Katherine is a realtor, married to Will and involved in an affair with Thomas. Her younger son, Evan, is especially going to bear the brunt of the fallout from this relationship. Christa doesn't go into the whys or wherefores of the affair, she just drops the reader into the middle of it.

Julian is a Pulitzer Prize winning photographer who sees more than the just pictures he takes. His lens magnifies the world around him and allows those who view his photographs to see more than just the people in the prints. He's been married for just a few months, having rescued his wife from a spiritually abusive cult. She has never celebrated her birthday before and he wanted to show her his love in a new and special way.

Evan is Katherine and Will's younger son, born with a defective heart. Many of his early years were spent in hospitals and having surgeries. He loves Julian's work and has a couple of his prints in his bedroom. Julian is his inspiration and Julian's death is a huge blow to Evan.

Ada, Julian's wife, has no idea how to live without her husband. His sister comes in and takes over the funeral arrangements, her friends surround her almost to smothering, and she feels she has to find her feet. Her first thought is to go back to her home, but finds that totally unwelcoming. She begins looking up where the people are from her husband's pictures, finding the ripples that have intersected into her life.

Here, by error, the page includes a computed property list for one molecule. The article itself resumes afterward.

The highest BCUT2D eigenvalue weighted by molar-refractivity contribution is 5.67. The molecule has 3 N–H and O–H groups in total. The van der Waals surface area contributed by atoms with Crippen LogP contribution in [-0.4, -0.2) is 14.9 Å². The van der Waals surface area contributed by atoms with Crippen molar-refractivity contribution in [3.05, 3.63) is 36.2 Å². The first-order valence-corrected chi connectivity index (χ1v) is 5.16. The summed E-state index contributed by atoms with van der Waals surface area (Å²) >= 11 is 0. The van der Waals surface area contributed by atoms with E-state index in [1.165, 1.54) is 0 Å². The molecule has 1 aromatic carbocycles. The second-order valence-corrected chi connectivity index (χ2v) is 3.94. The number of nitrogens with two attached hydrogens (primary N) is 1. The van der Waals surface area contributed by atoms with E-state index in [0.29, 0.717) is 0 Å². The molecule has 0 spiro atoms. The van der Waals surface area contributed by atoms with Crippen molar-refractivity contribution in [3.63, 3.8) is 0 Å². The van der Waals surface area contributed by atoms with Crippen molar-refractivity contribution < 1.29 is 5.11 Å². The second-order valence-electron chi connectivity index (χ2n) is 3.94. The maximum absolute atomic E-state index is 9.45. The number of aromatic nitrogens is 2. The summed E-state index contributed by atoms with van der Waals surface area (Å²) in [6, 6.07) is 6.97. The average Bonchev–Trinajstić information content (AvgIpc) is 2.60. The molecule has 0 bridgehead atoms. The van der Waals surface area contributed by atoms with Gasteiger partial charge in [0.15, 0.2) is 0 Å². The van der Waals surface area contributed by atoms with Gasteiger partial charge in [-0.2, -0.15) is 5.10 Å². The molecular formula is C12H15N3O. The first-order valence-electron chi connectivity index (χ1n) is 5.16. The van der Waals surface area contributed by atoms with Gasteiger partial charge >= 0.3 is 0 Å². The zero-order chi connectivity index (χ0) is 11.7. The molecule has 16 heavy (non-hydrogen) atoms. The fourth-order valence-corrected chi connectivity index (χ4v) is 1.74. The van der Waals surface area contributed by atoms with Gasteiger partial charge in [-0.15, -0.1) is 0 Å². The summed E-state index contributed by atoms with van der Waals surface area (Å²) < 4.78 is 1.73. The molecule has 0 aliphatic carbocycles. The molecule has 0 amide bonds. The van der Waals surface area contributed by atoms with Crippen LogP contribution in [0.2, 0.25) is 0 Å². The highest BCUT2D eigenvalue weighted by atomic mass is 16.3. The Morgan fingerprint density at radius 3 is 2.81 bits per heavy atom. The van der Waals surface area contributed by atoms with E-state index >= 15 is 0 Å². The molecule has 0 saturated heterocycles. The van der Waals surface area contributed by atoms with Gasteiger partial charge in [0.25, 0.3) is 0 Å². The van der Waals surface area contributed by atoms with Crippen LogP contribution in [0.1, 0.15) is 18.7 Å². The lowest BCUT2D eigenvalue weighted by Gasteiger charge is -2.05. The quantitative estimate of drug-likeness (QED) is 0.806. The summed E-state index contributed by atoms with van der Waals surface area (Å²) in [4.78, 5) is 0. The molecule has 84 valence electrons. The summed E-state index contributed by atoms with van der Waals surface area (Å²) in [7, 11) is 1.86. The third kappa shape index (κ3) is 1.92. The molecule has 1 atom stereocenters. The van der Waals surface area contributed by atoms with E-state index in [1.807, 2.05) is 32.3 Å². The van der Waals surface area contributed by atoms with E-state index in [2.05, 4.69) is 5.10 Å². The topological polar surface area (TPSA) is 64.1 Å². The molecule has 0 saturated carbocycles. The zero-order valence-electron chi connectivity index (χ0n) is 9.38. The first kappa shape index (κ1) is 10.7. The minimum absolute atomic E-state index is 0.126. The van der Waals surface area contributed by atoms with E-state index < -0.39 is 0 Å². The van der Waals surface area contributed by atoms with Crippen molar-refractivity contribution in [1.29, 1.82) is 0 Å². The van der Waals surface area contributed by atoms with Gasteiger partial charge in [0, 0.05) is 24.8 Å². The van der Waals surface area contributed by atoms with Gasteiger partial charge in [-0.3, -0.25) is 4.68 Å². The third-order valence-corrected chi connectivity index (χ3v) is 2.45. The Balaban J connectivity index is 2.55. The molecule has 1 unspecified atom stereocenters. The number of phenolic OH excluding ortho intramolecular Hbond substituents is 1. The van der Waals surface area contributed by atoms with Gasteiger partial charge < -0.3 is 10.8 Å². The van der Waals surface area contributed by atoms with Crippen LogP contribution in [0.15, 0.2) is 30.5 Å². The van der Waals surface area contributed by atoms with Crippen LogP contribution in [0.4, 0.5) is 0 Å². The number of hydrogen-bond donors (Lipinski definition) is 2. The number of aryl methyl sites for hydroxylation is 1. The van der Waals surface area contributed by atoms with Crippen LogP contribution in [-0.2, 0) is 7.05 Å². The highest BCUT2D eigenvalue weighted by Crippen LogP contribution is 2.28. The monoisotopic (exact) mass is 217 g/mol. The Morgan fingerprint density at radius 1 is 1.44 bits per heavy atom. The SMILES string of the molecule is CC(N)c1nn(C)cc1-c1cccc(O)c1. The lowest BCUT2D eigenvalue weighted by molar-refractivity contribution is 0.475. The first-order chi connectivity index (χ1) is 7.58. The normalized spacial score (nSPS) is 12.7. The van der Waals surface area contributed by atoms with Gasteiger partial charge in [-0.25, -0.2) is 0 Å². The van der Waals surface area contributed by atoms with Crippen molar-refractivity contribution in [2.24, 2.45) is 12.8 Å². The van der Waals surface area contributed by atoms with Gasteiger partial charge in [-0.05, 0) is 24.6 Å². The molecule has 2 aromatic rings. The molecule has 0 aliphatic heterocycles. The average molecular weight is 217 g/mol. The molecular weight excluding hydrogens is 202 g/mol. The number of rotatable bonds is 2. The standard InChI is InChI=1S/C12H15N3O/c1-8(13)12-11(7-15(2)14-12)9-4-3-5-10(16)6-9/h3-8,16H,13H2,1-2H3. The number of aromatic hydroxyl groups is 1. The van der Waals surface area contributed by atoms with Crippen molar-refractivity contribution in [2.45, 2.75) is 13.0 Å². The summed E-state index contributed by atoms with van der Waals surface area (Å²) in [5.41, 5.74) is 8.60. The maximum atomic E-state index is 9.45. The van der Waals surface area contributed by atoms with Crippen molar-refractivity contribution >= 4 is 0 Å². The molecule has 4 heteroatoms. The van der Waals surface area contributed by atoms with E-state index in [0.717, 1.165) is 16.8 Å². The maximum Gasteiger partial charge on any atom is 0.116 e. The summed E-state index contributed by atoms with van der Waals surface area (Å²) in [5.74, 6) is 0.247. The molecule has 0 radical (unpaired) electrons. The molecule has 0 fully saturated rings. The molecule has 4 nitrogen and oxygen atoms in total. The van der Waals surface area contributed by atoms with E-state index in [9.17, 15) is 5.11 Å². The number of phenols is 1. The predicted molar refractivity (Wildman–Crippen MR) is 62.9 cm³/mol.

Christa Parrish writes with a depth I've not encountered before. This is my first novel by her that I've read and I found it thought provoking, insightful, and with spiritual implications that every believer should heed. Her characters are well-developed with empathetic traits that make it easy to step into their shoes. Her settings reside in the background, but have enough detail to make them easy to imagine and only add to the color of the story.

I certainly would buy this book for a friend, and I have a friend to whom I recommend many books. This one will go on her list, and she tends to pass on my recommendations. I found this book appealing on many levels, especially the photography (I like to dabble in photography) and it will stay with me for a long, long time. There are many reminders throughout the book of the spiritual implications of our actions and reactions, reminders that should help us give second thoughts to the paths we are traveling. I'd love to see this book made into a movie, but I think it would lose some in translation. Christa did leave the ending of the book in such a way that allows her to write another to follow it, and I will look forward to it with abated breath.

Five Stars, Two Thumbs Up, and a Pulitzer Prize winning photograph for your collection